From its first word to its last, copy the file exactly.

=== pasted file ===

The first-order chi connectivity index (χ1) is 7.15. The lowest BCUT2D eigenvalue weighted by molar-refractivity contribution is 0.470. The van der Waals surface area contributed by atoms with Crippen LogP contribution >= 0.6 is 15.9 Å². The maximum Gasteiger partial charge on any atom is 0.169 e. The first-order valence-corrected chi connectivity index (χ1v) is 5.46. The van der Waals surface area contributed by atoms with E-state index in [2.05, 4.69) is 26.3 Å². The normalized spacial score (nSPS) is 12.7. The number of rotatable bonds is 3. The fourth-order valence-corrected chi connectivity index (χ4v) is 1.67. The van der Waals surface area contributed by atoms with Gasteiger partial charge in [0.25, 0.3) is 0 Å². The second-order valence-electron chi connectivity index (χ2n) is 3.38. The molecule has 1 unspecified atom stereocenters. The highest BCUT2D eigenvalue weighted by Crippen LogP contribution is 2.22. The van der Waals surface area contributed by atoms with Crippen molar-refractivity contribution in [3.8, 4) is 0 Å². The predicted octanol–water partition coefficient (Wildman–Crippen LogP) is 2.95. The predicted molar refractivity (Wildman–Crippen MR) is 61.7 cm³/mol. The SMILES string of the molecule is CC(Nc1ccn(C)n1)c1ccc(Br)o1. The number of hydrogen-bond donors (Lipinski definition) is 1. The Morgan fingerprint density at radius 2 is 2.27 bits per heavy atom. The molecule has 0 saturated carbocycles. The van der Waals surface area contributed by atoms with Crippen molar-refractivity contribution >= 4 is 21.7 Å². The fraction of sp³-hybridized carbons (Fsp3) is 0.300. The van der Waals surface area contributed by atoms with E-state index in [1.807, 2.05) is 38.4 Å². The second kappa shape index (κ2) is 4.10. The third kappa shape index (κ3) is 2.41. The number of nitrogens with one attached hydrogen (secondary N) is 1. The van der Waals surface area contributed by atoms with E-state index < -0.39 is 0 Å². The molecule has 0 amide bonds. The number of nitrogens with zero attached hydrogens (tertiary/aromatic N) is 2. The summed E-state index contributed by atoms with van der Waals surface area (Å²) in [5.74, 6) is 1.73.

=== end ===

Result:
The first-order chi connectivity index (χ1) is 7.15. The lowest BCUT2D eigenvalue weighted by molar-refractivity contribution is 0.470. The van der Waals surface area contributed by atoms with Crippen LogP contribution >= 0.6 is 15.9 Å². The maximum Gasteiger partial charge on any atom is 0.169 e. The first-order valence-corrected chi connectivity index (χ1v) is 5.46. The van der Waals surface area contributed by atoms with E-state index in [2.05, 4.69) is 26.3 Å². The normalized spacial score (nSPS) is 12.7. The number of rotatable bonds is 3. The fourth-order valence-corrected chi connectivity index (χ4v) is 1.67. The van der Waals surface area contributed by atoms with Gasteiger partial charge in [0.25, 0.3) is 0 Å². The second-order valence-electron chi connectivity index (χ2n) is 3.38. The molecule has 1 unspecified atom stereocenters. The highest BCUT2D eigenvalue weighted by Crippen LogP contribution is 2.22. The van der Waals surface area contributed by atoms with Crippen molar-refractivity contribution in [3.8, 4) is 0 Å². The predicted octanol–water partition coefficient (Wildman–Crippen LogP) is 2.95. The predicted molar refractivity (Wildman–Crippen MR) is 61.7 cm³/mol. The SMILES string of the molecule is CC(Nc1ccn(C)n1)c1ccc(Br)o1. The number of hydrogen-bond donors (Lipinski definition) is 1. The Morgan fingerprint density at radius 2 is 2.27 bits per heavy atom. The molecule has 0 saturated carbocycles. The van der Waals surface area contributed by atoms with Crippen molar-refractivity contribution >= 4 is 21.7 Å². The fraction of sp³-hybridized carbons (Fsp3) is 0.300. The van der Waals surface area contributed by atoms with E-state index in [1.807, 2.05) is 38.4 Å². The second kappa shape index (κ2) is 4.10. The third kappa shape index (κ3) is 2.41. The number of nitrogens with one attached hydrogen (secondary N) is 1. The van der Waals surface area contributed by atoms with E-state index < -0.39 is 0 Å². The molecule has 0 amide bonds. The number of nitrogens with zero attached hydrogens (tertiary/aromatic N) is 2. The summed E-state index contributed by atoms with van der Waals surface area (Å²) in [5.74, 6) is 1.73.